Technology and small cities power China's consumption
By Liu Kun
SUMMARY: During this year's "618" mid-year shopping festival in China, livestreaming and AR by online retailers boosted sales growth. Small cities emerged, reflecting where consumption is on the rise and responsible for accelerating the economy.
This year's "618" annual online shopping extravaganza in China, the first since the COVID-19 outbreak, has proven a win for major retailers. From June 1 to 18, which the extravaganza typically spans, JD.com racked up 269.2 billion yuan (about 38 billion US dollars) in orders, a 33% jump over last year, while Alibaba's Tmall generated 698.2 billion yuan (about 98 billion US dollars).
COVID-19 forced more people to stay at home, which stressed offline sales. Early on, livestreaming became a fresh way for buyers to look at products. This month, online retailers created ways to cater to customers in need of a home-shopping experience: livestreaming a chef at work, celebrities putting on makeup, farmers selling fresh vegetables and fruit directly from their farms. Alibaba's Taobao made 5.1 billion yuan (about 720 million US dollars) during livestreaming -- on June 1st alone. One of the country's top appliance retailers, Suning.com, reported on June 17that about 120 million people watched its five-hour livestreaming, which translated into transactions worth more than 5 billion yuan (about 707 million US dollars).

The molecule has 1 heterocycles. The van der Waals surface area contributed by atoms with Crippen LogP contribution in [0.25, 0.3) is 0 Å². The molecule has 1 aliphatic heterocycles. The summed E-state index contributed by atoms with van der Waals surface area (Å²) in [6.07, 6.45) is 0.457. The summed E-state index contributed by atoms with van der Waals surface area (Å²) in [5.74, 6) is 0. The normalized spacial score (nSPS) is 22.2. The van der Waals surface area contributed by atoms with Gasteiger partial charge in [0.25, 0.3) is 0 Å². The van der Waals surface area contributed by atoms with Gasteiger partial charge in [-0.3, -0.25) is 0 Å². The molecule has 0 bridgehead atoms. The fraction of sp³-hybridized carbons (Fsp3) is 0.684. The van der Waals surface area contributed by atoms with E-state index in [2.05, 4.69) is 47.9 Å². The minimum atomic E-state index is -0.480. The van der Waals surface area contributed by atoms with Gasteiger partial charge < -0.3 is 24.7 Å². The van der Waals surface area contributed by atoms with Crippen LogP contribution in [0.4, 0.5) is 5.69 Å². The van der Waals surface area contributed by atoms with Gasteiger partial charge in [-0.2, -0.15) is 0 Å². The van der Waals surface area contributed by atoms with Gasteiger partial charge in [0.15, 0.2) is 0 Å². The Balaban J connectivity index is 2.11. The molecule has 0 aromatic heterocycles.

This technology also gave Chinese consumers an opportunity to "be there" without ... being there. Alibaba's Tmall created "cloud shopping," walking shoppers through stores in a 3-D experience. AR technology allowed them to "try on" shoes, sunglasses, hair colors. Tmall reported that around 350 thousand people tried makeup products using AR technology on the shopping season's first day.
Growth showed strong pickup in smaller cities this year, notably in third- and fourth-tier cities. JD.com reported that over 71% of new consumers came from there. Provinces with the largest number of new consumers from lower tier cities included Henan, Sichuan, Yunnan, Anhui, and Shandong. Statistics from Pinduoduo, a rising interactive e-commerce platform, showed that smart appliance and outdoor product purchases from third- and fourth-tier cities grew more than 120% year on year, a sign of strong demand.
"Xiachen" in Chinese means to sink or to submerge. Chinese use the term "Xiachen market" to refer to markets in smaller cities, urban centers and townships, and rural areas in the country. Studies show about half of the Chinese population live here. With improved logistics and communication facilities, these markets offer huge consumption potential and are almost certain to drive the next wave of economic growth in the country.
In this year's government work report delivered during the annual sessions of the country's parliamentary body, Chinese Premier Li Keqiang stressed the importance of online consumption, especially in China's smaller cities and rural areas. With the right economic policies, and COVID-19 largely under control domestically, recovery and growth appear to be on a strong trajectory.
(Liu Kun is a reporter with China Plus and CRI's former correspondent in Washington. The article reflects the author's own views.)